Throughout July, BBC Scotland’s Sporting Nation series is reflecting on some of the greatest feats and personalities from Scottish sporting history. Here we look at snooker legend Stephen Hendry, winner of seven World Championships, more than any other player in history.

Stephen Hendry’s not altogether sure where the killer instinct came from. The nerveless brilliance that saw off Jimmy White in four Crucible finals and Nigel Bond, Peter Ebdon and Mark Williams in three more to bring up his record haul of seven world titles, but he’s sure it had something to do with those nights spent playing money matches at Minnesota Fats, one of the hardcore snooker institutions in 1980s Glasgow.

He was only a boy then. Seventeen years old. Unsmiling, for the most part, and as clinical as can be. Moulded by his manager, Ian Doyle, into a clone of Steve Davis, this was a snooker machine in the making.

Those events in the smoke-filled halls shaped him, no doubt about it. “Whether I enjoyed it or not, I don’t know. I didn’t like walking into the place, I didn’t like the surroundings or the atmosphere but once I got to the table it was fine. People are drinking and smoking, you can imagine. You walk in and you’re trying to hide your face. It could be quite intimidating. They’ve got their money on and they’re supporting their own man. You’re down playing a shot and you’d get, Miss, you b******!’ You’d hear it. A great education for later on when I was playing Jimmy and everybody wanted him to win.”

‘When I started winning, I became the enemy’

Hendry arrived into the world of professional snooker and had nothing in common with most of its inhabitants. He was younger and he was different. In the beginning, Alex Higgins took a shine to him. Before long, Hendry won his first ranking tournament and quickly the shine was removed.

“Alex was really good me to me when I first turned pro, but at 18 I won my first event and then won a few more and I became the enemy. He turned,” he said.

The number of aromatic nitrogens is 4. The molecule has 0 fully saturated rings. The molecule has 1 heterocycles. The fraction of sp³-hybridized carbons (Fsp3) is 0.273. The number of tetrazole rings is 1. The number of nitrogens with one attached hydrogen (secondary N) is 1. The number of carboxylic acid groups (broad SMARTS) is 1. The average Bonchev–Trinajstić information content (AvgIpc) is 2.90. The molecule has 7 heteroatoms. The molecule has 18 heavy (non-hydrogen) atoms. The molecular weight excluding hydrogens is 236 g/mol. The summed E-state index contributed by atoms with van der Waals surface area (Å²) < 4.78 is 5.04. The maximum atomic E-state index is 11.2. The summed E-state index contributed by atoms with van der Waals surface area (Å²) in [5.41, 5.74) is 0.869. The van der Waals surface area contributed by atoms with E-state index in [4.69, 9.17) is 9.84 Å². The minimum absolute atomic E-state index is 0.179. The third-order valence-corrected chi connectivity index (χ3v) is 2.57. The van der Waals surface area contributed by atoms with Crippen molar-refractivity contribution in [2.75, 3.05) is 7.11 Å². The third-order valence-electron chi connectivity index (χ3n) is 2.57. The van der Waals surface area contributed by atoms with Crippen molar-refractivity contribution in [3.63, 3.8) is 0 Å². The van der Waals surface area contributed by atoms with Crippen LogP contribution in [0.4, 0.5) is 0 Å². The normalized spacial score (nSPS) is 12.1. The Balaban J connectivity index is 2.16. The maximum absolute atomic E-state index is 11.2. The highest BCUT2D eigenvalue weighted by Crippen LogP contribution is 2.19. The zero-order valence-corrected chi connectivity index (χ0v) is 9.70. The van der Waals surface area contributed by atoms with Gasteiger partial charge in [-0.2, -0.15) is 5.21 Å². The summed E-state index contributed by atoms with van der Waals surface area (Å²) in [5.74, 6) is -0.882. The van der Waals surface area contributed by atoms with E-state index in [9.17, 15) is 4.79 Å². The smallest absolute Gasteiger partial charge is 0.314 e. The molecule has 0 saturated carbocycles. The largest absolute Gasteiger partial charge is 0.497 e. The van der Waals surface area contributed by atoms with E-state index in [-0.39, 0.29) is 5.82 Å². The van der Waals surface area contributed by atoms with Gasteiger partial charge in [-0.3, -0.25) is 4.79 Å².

“I was like the second coming of Steve Davis, who he’d had a hate relationship with. He just became more cold, little snidey remarks in the press. Him and Jimmy were the proper players and me and Steve were boring machines. We were the anti-snooker players because we didn’t go out drinking and getting up to whatever they were getting up to. We wanted to practise five or six hours a day and win every tournament and that was seen as not being a character.”

Hendry beat Jimmy White in 1990 to win the youngest ever world champion at 21, a record that still stands

That was the terrain of the time and he loved it. He said in one press conference that he’d be world champion by the time he was 21. “The response was kinda like, ‘Who’s this idiot?'” At 21, that’s exactly what he did in 1990. The youngest ever world snooker champion when beating White 18-12. Two years later he trailed White 14-8 in the third session of another final, won 10 frames in a row and a second world title. In 1993 and 1994 he did Jimmy again. Four crowns now. Nobody could touch him.

“Jimmy had taken over from Alex as the people’s champion. By ’93 and ’94 I’m getting booed by certain elements. Looking back to those days in Minnesota Fats, it toughened me up. The 1994 final was the one Jimmy should have won. It’s 17-17 and he was in the balls. He just needs to make a 50 break. I’d pretty much resigned myself to defeat. I looked up at a friend on the balcony and sort of gave a roll of the eyes. ‘It’s gone, this one’.

“He missed a black off the spot. Twitches it. I was out of my chair before the balls had stopped rolling.”

‘I said seven world titles was enough – I should have gone for 10’

Hendry made it five World Championships in 1995 with an 18-9 obliteration of Bond and made it six when beating Ebdon 18-12 a year later. Six was great, but Davis had six, so seven was the target. “Six was never enough.”

This is the mind of a champion – snooker’s greatest ever champion. He won his seventh title when beating Mark Williams 18-11 in 1999. In the press conference after the Williams final he said that if he never won another match he’d still retire happy. Looking back, he said that it was a “shocking thing to say”. What should he have said after fulfilling his life’s dream? “I should have been saying I’ve won seven but now I want to try to win 10.”

He could have won another. In 2002 he won a tumultuous semi-final against Ronnie O’Sullivan. “I thought that was the real final. I reckoned that whoever won between Ronnie and me would beat either of the other two. I got Ebdon in the final. I didn’t believe that Peter could beat me over four sessions. It’s one thing having confidence but it’s another thing when you don’t show your opponent enough respect – and I didn’t show Peter enough respect. He beat me 18-17. It’s a big regret. If I had been in there properly I would never have been in danger.”

The “downfall” happened from there. He developed the yips, occasionally at first and then more regularly. He played so badly in China in 2012 that he was reduced to tears. A short while later, Stephen Maguire did him in cold blood at the Crucible; 13-2. “I was playing like an absolute tool,” he says.

That ruthless self-examination was part of who he was, part of what made him the game’s ultimate winner.

You can listen to the full interview on This Sporting Life: Tom English meets Stephen Hendry podcast.